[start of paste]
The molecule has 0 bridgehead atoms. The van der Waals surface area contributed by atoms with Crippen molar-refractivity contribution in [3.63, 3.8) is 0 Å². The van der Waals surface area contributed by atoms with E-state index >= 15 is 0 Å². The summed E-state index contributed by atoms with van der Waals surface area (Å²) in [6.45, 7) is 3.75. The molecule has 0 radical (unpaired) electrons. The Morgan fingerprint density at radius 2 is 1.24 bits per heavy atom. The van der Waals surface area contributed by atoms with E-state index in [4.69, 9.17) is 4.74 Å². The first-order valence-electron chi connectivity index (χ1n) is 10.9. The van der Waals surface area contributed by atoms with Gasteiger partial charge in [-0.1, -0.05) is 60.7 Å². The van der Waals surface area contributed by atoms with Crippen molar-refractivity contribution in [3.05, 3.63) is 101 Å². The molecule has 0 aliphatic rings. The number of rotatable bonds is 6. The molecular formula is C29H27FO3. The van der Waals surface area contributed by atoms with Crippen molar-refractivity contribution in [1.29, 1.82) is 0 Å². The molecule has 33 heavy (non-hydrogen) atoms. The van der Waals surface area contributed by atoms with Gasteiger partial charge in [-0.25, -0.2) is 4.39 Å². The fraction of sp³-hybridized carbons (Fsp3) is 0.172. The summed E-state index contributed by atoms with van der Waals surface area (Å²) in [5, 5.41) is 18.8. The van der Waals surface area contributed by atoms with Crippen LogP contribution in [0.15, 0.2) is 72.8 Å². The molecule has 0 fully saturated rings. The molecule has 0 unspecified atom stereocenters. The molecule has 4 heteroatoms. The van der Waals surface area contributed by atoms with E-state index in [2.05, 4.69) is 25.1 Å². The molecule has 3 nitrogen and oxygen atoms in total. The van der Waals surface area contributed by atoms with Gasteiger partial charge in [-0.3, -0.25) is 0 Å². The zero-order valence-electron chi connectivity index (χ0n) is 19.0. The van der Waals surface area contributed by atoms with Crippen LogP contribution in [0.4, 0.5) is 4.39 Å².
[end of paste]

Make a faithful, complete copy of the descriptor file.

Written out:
The molecule has 0 bridgehead atoms. The van der Waals surface area contributed by atoms with Crippen molar-refractivity contribution in [3.63, 3.8) is 0 Å². The van der Waals surface area contributed by atoms with E-state index >= 15 is 0 Å². The summed E-state index contributed by atoms with van der Waals surface area (Å²) in [6.45, 7) is 3.75. The molecule has 0 radical (unpaired) electrons. The Morgan fingerprint density at radius 2 is 1.24 bits per heavy atom. The van der Waals surface area contributed by atoms with E-state index in [4.69, 9.17) is 4.74 Å². The first-order valence-electron chi connectivity index (χ1n) is 10.9. The van der Waals surface area contributed by atoms with Gasteiger partial charge in [-0.1, -0.05) is 60.7 Å². The van der Waals surface area contributed by atoms with Crippen molar-refractivity contribution in [3.05, 3.63) is 101 Å². The molecule has 0 aliphatic rings. The number of rotatable bonds is 6. The molecular formula is C29H27FO3. The van der Waals surface area contributed by atoms with Crippen molar-refractivity contribution in [1.29, 1.82) is 0 Å². The molecule has 33 heavy (non-hydrogen) atoms. The van der Waals surface area contributed by atoms with Gasteiger partial charge in [-0.25, -0.2) is 4.39 Å². The fraction of sp³-hybridized carbons (Fsp3) is 0.172. The summed E-state index contributed by atoms with van der Waals surface area (Å²) in [5, 5.41) is 18.8. The van der Waals surface area contributed by atoms with Crippen LogP contribution in [0.15, 0.2) is 72.8 Å². The molecule has 0 fully saturated rings. The molecule has 0 unspecified atom stereocenters. The molecule has 4 heteroatoms. The van der Waals surface area contributed by atoms with E-state index in [2.05, 4.69) is 25.1 Å². The molecule has 3 nitrogen and oxygen atoms in total. The van der Waals surface area contributed by atoms with Gasteiger partial charge in [-0.3, -0.25) is 0 Å². The zero-order valence-electron chi connectivity index (χ0n) is 19.0. The van der Waals surface area contributed by atoms with Crippen LogP contribution in [0.4, 0.5) is 4.39 Å².